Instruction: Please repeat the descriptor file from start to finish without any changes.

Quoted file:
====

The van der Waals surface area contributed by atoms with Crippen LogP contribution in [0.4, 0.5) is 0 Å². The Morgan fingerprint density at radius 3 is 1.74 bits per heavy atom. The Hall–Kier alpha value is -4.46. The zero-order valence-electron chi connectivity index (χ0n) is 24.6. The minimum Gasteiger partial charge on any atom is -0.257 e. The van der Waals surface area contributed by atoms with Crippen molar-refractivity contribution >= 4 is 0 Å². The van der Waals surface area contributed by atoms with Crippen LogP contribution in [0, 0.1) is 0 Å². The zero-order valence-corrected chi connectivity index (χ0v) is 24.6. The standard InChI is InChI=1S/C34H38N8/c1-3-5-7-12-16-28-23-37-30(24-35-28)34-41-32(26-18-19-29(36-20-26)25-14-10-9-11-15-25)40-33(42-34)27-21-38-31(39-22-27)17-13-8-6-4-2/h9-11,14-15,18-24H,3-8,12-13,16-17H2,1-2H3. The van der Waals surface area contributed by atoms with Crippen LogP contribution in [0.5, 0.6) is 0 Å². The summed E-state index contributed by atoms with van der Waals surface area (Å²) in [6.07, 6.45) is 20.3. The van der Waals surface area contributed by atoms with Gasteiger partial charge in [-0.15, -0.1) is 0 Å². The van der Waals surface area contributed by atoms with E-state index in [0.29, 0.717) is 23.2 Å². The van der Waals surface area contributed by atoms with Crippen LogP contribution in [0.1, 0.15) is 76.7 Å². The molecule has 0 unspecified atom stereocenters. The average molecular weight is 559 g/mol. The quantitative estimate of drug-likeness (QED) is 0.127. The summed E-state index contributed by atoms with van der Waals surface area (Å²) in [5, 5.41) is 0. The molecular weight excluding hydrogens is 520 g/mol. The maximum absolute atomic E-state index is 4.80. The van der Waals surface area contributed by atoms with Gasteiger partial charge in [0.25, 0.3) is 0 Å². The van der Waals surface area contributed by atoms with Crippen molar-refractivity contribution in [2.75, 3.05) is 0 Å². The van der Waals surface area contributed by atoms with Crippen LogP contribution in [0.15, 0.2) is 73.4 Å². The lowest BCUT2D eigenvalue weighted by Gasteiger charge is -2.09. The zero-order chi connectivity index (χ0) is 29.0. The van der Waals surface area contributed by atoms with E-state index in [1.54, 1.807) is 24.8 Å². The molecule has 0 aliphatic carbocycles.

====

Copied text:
The van der Waals surface area contributed by atoms with Crippen LogP contribution in [0.4, 0.5) is 0 Å². The Morgan fingerprint density at radius 3 is 1.74 bits per heavy atom. The Hall–Kier alpha value is -4.46. The zero-order valence-electron chi connectivity index (χ0n) is 24.6. The minimum Gasteiger partial charge on any atom is -0.257 e. The van der Waals surface area contributed by atoms with Crippen molar-refractivity contribution >= 4 is 0 Å². The van der Waals surface area contributed by atoms with Crippen LogP contribution in [0, 0.1) is 0 Å². The zero-order valence-corrected chi connectivity index (χ0v) is 24.6. The standard InChI is InChI=1S/C34H38N8/c1-3-5-7-12-16-28-23-37-30(24-35-28)34-41-32(26-18-19-29(36-20-26)25-14-10-9-11-15-25)40-33(42-34)27-21-38-31(39-22-27)17-13-8-6-4-2/h9-11,14-15,18-24H,3-8,12-13,16-17H2,1-2H3. The van der Waals surface area contributed by atoms with Crippen LogP contribution in [0.5, 0.6) is 0 Å². The summed E-state index contributed by atoms with van der Waals surface area (Å²) in [6.07, 6.45) is 20.3. The van der Waals surface area contributed by atoms with Gasteiger partial charge in [-0.15, -0.1) is 0 Å². The van der Waals surface area contributed by atoms with E-state index in [0.29, 0.717) is 23.2 Å². The van der Waals surface area contributed by atoms with Crippen LogP contribution in [0.1, 0.15) is 76.7 Å². The molecule has 0 unspecified atom stereocenters. The average molecular weight is 559 g/mol. The quantitative estimate of drug-likeness (QED) is 0.127. The summed E-state index contributed by atoms with van der Waals surface area (Å²) in [5, 5.41) is 0. The molecular weight excluding hydrogens is 520 g/mol. The maximum absolute atomic E-state index is 4.80. The van der Waals surface area contributed by atoms with Gasteiger partial charge in [0.25, 0.3) is 0 Å². The van der Waals surface area contributed by atoms with Crippen molar-refractivity contribution in [2.75, 3.05) is 0 Å². The van der Waals surface area contributed by atoms with Crippen LogP contribution in [0.15, 0.2) is 73.4 Å². The lowest BCUT2D eigenvalue weighted by Gasteiger charge is -2.09. The zero-order chi connectivity index (χ0) is 29.0. The van der Waals surface area contributed by atoms with E-state index in [1.54, 1.807) is 24.8 Å². The molecule has 0 aliphatic carbocycles.